When he was appointed to the Supreme Court in 1902, at the age of sixty-one, he was best known to the general public as the son of a famous poet and man of letters; when he retired, thirty years later, he had been called "the greatest of our age in the domain of jurisprudence, and one of the greatest of the ages." Oliver Wendell Holmes's thirty years on the Supreme Court unquestionably made his reputation, and yet those years, given the aspirations of Holmes's earlier career, were years in which his mood as a judge can best be described as resignation. He was not able to achieve anything like what he thought he could achieve as a judge; regularly he confessed his inability to do anything other than ratify "what the crowd wants." He wryly suggested that on his tombstone should be inscribed "here lies the supple tool of power," and he allegedly told JOHN W. DAVIS that "if my country wants to go to hell, I am here to help it." For these expressions of resignation he was called "distinguished," "mature," and "wise," the "completely adult jurist." The constitutional jurisprudence of Holmes could be called a jurisprudence of detachment, indifference, or even despair; yet it was a jurisprudence in which contemporary commentators reveled.
Holmes's career hardly began with his appointment to the Court. He had previously written The Common Law, a comprehensive theoretical organization of private law subjects, taught briefly at Harvard Law School, and served for twenty years as a justice on the Massachusetts Supreme Judicial Court. Although he had not considered many constitutional cases as a state court judge, he had a distinctive philosophy of judging. There was little difficulty in the transition from the Massachusetts court to the Supreme Court; Holmes simply integrated a new set of cases with his preexistent philosophy. That philosophy's chief postulate was that judicial decisions were inescapably policy choices, and that a judge was better off if he did not make his choices appear too openly based on the "sovereign prerogative" of his power.
Arriving at that postulate had been an unexpected process for Holmes. He was convinced, at the time he wrote The Common Law (1881), that private law could be arranged in a "philosophically continuous series." His lectures on torts, criminal law, property, and contracts stressed the ability of those subjects to be ordered by general principles and the desirability of having judges ground their decisions in broad predictive rules rather than deferring to the more idiosyncratic and less predictable verdicts of juries. Holmes had accepted a judgeship in part because he believed that he could implement this conception of private law. Academic life was "half-life," he later said, and judging gave him an opportunity to "have a share in the practical struggle of life."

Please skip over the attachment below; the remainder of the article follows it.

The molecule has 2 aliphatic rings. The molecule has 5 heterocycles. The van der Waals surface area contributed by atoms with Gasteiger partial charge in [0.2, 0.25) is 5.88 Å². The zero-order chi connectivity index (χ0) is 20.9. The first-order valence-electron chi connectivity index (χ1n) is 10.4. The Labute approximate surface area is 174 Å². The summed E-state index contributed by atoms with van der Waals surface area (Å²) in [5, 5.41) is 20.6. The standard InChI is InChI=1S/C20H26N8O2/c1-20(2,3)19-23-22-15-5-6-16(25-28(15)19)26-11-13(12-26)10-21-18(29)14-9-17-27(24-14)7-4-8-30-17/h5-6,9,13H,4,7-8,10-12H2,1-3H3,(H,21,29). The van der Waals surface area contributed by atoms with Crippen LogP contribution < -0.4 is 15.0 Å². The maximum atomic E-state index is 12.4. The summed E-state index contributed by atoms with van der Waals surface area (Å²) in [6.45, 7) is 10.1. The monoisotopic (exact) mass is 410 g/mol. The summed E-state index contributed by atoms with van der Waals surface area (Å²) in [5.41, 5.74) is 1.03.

In practice, however, Holmes found that the law resisted being arranged in regular, predictable patterns. Too many factors operated to create dissonance: the need for court majorities to congeal on the scope and language of a decision; the insignificance of many cases, which were best decided by routine adherence to precedent; the very difficult and treacherous policy choices truly significant cases posed, fostering caution and compromise among judges. The result, for Holmes, was that legal DOCTRINE developed not as a general progression toward a philosophically continuous series but rather as an uneven clustering of decisions around opposing "poles" that represented alternative policy judgments. "Two widely divergent cases" suggested "a general distinction," which initially was "a clear one." But "as new cases cluster[ed] around the opposite poles, and beg[a]n to approach each other," the distinction became "more difficult to trace." Eventually an "arbitrary ? mathematical line" was drawn, based on considerations of policy.
Thus judging was ultimately an exercise in making policy choices, but since the choices were often arbitrary and judges had "a general duty not to change but to work out the principles already sanctioned by the practice of the past," bold declarations of general principles were going to be few and far between. Indeed in many cases whose resolution he thought to turn on "questions of degree," or "nice considerations," or line drawing, Holmes attempted, as a state court judge, to avoid decision. He delegated "questions of degree" to juries where possible; he relied on precedents even where he felt that they had ceased to have a functional justification; he adhered to the findings of trial judges; he resorted to "technicalities" to "determine the precise place of division." And on those relatively few...